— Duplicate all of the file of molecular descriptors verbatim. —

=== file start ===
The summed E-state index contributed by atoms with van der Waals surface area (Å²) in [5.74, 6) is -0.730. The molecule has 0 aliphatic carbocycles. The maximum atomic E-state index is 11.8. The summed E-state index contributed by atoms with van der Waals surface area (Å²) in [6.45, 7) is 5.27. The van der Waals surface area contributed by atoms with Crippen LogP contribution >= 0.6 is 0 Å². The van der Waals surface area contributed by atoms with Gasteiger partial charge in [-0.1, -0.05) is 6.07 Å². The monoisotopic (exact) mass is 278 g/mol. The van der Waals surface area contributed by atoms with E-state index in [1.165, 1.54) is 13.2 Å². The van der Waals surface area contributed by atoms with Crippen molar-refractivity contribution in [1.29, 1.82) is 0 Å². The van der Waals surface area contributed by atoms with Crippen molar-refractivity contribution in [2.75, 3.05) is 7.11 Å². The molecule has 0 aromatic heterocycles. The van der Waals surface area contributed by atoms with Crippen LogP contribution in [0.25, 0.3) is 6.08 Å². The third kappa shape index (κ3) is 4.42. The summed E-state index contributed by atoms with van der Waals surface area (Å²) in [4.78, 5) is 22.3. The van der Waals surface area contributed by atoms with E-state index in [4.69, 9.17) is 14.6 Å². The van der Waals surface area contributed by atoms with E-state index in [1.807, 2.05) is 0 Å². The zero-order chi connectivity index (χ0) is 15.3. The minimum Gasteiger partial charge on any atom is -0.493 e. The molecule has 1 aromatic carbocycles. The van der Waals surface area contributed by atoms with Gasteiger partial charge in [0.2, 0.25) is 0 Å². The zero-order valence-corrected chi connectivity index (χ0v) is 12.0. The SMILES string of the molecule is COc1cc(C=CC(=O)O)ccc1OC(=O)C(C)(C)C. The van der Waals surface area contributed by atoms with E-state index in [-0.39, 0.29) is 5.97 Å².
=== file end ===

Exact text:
The summed E-state index contributed by atoms with van der Waals surface area (Å²) in [5.74, 6) is -0.730. The molecule has 0 aliphatic carbocycles. The maximum atomic E-state index is 11.8. The summed E-state index contributed by atoms with van der Waals surface area (Å²) in [6.45, 7) is 5.27. The van der Waals surface area contributed by atoms with Crippen LogP contribution >= 0.6 is 0 Å². The van der Waals surface area contributed by atoms with Gasteiger partial charge in [-0.1, -0.05) is 6.07 Å². The monoisotopic (exact) mass is 278 g/mol. The van der Waals surface area contributed by atoms with E-state index in [1.165, 1.54) is 13.2 Å². The van der Waals surface area contributed by atoms with Crippen molar-refractivity contribution in [1.29, 1.82) is 0 Å². The van der Waals surface area contributed by atoms with Crippen molar-refractivity contribution in [2.75, 3.05) is 7.11 Å². The molecule has 0 aromatic heterocycles. The van der Waals surface area contributed by atoms with Crippen LogP contribution in [0.25, 0.3) is 6.08 Å². The third kappa shape index (κ3) is 4.42. The summed E-state index contributed by atoms with van der Waals surface area (Å²) in [4.78, 5) is 22.3. The van der Waals surface area contributed by atoms with E-state index in [4.69, 9.17) is 14.6 Å². The van der Waals surface area contributed by atoms with E-state index in [1.807, 2.05) is 0 Å². The zero-order chi connectivity index (χ0) is 15.3. The minimum Gasteiger partial charge on any atom is -0.493 e. The molecule has 1 aromatic carbocycles. The van der Waals surface area contributed by atoms with Gasteiger partial charge in [0.2, 0.25) is 0 Å². The zero-order valence-corrected chi connectivity index (χ0v) is 12.0. The SMILES string of the molecule is COc1cc(C=CC(=O)O)ccc1OC(=O)C(C)(C)C. The van der Waals surface area contributed by atoms with E-state index in [-0.39, 0.29) is 5.97 Å².